TORONTO — A Canadian who survived the Second World War nuclear bomb attack on Hiroshima will accept the Nobel Peace Prize on behalf of the International Campaign to Abolish Nuclear Weapons.
Setsuko Thurlow, 85, was 13-years-old and living in Hiroshima when the U.S. dropped the first of two nuclear weapons on Japan.
Thurlow, who married a Canadian and moved to Toronto in the 1950s, will accept the awards with the executive director of ICAN, Beatrice Fihn, in Oslo, Norway in December.
ICAN says Thurlow has been a leading figure in its movement since its launch in 2007.
ICAN says she played a key role in efforts at the United Nations to adapt a landmark treaty outlawing nuclear weapons.
Thurlow has campaigned against nuclear weapons for her entire life and said in a release on Thursday that she is "deeply humbled" to be asked to be invited to the Nobel Prize ceremony.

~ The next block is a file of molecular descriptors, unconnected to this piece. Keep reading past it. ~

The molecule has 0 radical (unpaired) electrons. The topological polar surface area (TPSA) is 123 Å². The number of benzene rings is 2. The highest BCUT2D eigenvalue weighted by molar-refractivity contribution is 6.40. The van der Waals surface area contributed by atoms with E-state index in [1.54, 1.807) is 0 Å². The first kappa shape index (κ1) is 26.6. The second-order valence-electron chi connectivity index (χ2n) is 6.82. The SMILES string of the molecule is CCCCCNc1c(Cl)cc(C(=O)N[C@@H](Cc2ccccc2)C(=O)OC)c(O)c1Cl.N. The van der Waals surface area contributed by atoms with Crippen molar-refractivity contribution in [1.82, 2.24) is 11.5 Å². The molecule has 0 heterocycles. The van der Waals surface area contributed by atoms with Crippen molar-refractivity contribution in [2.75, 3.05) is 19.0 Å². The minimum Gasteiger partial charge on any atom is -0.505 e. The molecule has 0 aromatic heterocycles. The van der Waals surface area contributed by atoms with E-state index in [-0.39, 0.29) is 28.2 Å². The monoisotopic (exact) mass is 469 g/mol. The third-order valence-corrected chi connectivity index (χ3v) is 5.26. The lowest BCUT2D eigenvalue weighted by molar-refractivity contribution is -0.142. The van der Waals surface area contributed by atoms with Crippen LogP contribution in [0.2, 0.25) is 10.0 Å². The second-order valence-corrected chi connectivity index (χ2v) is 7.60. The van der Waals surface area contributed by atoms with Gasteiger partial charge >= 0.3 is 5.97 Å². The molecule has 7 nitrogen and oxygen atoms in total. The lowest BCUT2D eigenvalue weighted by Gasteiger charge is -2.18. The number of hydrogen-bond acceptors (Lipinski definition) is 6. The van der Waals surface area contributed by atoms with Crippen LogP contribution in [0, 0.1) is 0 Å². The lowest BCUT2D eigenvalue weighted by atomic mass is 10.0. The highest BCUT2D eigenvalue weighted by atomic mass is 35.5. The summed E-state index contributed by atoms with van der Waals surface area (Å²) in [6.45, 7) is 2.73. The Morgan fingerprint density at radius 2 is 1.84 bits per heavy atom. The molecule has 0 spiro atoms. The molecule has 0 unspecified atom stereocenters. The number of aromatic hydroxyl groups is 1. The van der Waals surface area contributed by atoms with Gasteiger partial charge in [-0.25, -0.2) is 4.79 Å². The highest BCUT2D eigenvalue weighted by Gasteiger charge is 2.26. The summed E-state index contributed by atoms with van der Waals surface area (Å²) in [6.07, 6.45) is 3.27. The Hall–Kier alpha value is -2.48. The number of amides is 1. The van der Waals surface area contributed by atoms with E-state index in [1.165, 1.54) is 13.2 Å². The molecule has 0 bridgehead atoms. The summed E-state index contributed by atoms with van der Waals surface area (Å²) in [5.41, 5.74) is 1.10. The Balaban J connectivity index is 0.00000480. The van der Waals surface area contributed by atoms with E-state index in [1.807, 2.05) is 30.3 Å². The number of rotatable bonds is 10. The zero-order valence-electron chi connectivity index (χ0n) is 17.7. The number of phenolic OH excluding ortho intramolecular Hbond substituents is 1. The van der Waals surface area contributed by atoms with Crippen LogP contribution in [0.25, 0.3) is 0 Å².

"It has been such a privilege to work with so many passionate and inspirational ICAN campaigners around the world over the past decade. The Nobel Peace Prize is a powerful tool that we can now use to advance our cause," she said.
Nobel said earlier this year that it was recognizing ICAN for its work in drawing attention to the "catastrophic humanitarian consequences of any use of nuclear weapons and for its groundbreaking efforts to achieve a treaty-based prohibition of such weapons."